So, trying to break the printfile, I found that

printf("%c", height);

would look up height (an int that gave numeric value) and find it was 72. So it would then look up the character 72 in ASCII, and return an upper case H. That’s the DEC version, by default.

Unicode gives me a WTF character. I assume I need a different library to deal with that.

A missing age variable gives me a ludicrous age, but doesn’t crash the program. I can embed the width of the returned number or string in the %symbol by using %+4i – width of 4 digits, including a sign that will always be shown or %10.3f – that would give a minimum width of 10 digits including a decimal point, and 3 figures after the point. A – will left justify shit. I’ve been told that C is really concise, and that’s a good example of using not very many characters to type stuff. It’s not exactly confusing form with function – the format characters sit over the stringy bits. They just sit over it inside the same bit of typing.

r is a return to the start of the line without a new line. I can overwrite the earlier part of a string with it.

So, I’ve got various ways of breaking printf(), but those are mostly bad typing. I can also accidentally cover over a result, or leave big spaces in a result.

The last bit of the Extra Credit wouldn’t be clear if I hadn’t done a bit of research already. The ‘list’ of the makefile isn’t, I think, a thing Zed’s defined. In Ex 2 I cleaned up a bit when I took out ex1 as a dependency for all:. Now, I’m going to make it so ‘clean’ and ‘all’ have the lists I want inside them. For the moment I’m typing out all the names, but I’m aware there’s a way I can substitute in everything that’s in a folder, and stuff like that. I don’t mind having had to look up what the list and the dependencies were – Zed’s trying to make new programmers thing for themselves. I am concerned I’ll be trying to look up too much, which is a problem I always have. Knowing when to stop is a skill you don’t pick up until you know what’s important, and you don’t know what’s important until you’ve practiced for a while. So, every time my brain seems too full, I’ve probably gone too far.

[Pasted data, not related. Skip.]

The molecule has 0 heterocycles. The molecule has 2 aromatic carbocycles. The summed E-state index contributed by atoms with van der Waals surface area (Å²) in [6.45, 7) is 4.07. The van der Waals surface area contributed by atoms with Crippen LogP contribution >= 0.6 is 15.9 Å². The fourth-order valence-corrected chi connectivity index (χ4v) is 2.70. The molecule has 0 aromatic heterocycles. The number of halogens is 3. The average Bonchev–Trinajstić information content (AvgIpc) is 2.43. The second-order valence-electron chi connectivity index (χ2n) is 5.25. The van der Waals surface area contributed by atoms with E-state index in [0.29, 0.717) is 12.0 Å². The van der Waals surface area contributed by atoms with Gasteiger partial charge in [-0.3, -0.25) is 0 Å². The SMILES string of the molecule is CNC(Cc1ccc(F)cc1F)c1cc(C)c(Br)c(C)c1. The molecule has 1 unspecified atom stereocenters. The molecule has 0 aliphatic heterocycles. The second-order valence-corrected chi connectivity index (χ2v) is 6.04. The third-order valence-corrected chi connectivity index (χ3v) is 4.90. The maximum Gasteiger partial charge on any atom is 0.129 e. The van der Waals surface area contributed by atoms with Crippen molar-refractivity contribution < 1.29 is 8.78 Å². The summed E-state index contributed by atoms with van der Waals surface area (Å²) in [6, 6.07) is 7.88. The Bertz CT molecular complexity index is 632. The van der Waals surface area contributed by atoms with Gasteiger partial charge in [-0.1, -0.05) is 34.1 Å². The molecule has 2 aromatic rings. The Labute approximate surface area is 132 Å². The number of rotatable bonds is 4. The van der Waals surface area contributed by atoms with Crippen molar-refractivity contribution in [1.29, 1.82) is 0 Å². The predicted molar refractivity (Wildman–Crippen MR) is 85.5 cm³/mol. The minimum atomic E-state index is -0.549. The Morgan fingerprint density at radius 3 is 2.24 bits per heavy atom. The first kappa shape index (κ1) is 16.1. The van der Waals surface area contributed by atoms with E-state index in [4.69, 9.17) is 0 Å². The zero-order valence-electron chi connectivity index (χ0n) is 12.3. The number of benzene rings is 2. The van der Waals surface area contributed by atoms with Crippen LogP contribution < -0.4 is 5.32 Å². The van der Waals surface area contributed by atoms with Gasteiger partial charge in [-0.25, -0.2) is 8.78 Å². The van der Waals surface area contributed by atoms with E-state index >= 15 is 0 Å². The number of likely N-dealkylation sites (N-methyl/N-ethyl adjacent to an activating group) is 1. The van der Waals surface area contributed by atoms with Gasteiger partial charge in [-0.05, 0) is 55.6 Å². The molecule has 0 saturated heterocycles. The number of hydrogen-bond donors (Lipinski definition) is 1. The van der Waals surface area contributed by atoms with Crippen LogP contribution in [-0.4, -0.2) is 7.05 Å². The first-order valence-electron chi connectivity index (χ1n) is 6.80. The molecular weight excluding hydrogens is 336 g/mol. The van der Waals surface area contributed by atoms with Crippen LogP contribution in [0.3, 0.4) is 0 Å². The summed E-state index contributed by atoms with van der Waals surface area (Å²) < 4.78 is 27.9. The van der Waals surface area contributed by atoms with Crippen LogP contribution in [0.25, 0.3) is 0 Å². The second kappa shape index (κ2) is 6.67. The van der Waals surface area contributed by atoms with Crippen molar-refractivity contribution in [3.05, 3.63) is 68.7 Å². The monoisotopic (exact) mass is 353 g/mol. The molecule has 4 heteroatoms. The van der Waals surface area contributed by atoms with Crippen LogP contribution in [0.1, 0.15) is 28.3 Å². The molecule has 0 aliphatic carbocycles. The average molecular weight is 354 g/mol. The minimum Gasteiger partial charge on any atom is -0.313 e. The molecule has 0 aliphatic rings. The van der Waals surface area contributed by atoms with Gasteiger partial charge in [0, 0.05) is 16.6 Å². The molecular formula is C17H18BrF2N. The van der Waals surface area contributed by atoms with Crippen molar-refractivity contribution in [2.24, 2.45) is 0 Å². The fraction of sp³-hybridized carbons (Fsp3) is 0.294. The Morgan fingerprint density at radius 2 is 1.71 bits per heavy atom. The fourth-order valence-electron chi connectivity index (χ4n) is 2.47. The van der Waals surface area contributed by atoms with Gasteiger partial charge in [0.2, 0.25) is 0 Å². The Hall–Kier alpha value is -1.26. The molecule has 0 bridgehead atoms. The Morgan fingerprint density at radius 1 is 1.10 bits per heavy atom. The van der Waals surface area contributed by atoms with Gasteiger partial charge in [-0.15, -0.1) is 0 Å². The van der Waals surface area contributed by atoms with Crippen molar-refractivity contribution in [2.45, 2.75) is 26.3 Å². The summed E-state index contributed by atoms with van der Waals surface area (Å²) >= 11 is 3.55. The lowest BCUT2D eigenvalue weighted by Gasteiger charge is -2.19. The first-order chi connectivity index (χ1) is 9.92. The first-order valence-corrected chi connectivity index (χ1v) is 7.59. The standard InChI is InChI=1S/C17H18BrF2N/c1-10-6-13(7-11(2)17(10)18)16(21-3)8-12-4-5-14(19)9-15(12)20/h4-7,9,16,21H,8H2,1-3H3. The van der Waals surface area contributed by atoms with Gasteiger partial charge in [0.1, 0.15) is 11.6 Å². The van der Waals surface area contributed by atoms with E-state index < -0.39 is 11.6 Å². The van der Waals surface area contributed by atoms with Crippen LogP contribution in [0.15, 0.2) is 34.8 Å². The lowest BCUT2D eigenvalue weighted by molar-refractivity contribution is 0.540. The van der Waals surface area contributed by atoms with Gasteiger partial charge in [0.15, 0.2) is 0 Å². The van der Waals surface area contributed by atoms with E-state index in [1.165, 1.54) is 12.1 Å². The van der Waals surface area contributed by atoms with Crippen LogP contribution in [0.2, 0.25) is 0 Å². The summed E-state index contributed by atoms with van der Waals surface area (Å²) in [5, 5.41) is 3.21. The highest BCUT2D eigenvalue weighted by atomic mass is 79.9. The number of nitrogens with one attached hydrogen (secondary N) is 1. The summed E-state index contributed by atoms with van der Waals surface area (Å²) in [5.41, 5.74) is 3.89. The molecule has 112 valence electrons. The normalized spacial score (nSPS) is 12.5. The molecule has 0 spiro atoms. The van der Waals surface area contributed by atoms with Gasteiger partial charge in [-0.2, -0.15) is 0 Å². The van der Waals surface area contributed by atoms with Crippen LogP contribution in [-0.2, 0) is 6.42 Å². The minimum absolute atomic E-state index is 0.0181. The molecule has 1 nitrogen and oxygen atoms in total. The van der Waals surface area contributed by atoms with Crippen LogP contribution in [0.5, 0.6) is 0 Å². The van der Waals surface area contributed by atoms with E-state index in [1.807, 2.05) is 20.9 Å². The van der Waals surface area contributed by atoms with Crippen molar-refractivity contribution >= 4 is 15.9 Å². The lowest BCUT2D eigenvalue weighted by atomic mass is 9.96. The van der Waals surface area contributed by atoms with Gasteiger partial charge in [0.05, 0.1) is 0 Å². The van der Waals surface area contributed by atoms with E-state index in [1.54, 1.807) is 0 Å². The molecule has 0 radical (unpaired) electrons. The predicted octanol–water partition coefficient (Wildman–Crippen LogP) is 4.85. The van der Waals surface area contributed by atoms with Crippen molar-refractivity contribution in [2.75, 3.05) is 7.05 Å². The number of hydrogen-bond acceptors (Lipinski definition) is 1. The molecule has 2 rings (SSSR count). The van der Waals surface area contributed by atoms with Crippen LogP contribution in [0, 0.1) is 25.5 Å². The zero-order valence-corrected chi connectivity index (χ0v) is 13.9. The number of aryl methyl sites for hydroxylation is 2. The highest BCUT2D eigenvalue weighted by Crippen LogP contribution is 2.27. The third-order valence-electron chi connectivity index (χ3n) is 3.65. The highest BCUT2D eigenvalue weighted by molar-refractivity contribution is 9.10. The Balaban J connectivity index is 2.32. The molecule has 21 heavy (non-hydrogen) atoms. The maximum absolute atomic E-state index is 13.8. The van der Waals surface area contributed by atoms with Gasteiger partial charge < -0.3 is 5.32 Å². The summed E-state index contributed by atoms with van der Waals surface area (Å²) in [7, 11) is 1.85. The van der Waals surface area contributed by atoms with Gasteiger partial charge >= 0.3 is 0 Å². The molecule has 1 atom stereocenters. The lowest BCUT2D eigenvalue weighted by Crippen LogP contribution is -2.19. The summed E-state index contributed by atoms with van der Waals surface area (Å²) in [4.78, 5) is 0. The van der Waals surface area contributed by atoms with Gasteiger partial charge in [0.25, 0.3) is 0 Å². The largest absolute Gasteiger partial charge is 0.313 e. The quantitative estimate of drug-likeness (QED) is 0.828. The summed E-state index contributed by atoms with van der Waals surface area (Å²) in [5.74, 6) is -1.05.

www.le.ac.uk/users/rjm1/cotter/page_31.htm has a good list of width/precision stuff, but the examples are odd.


– I’ve eMailed the owner there to ask how the heck* that works. It breaks my program by printing out the last parts of my previous lines. It compiles (badly) and then it betrays me. Le whut?

* I used different words.

It’s all downhill from here

This is a blog dedicated to the making that Diana does, often in the company of others, often to the exclusion of eating, sleeping, or personal hygiene. It’s also dedicated to those who help her, and those who glaze over and rock quietly when she talks to them.

You helped!

It’s a space in which learning will often be accompanied by failure and the word ‘fuck’ whispered quietly but vehemently as the magic smoke escapes from something expensive, or with a tiny grinding sound, a drill bit breaks in a piece of steel.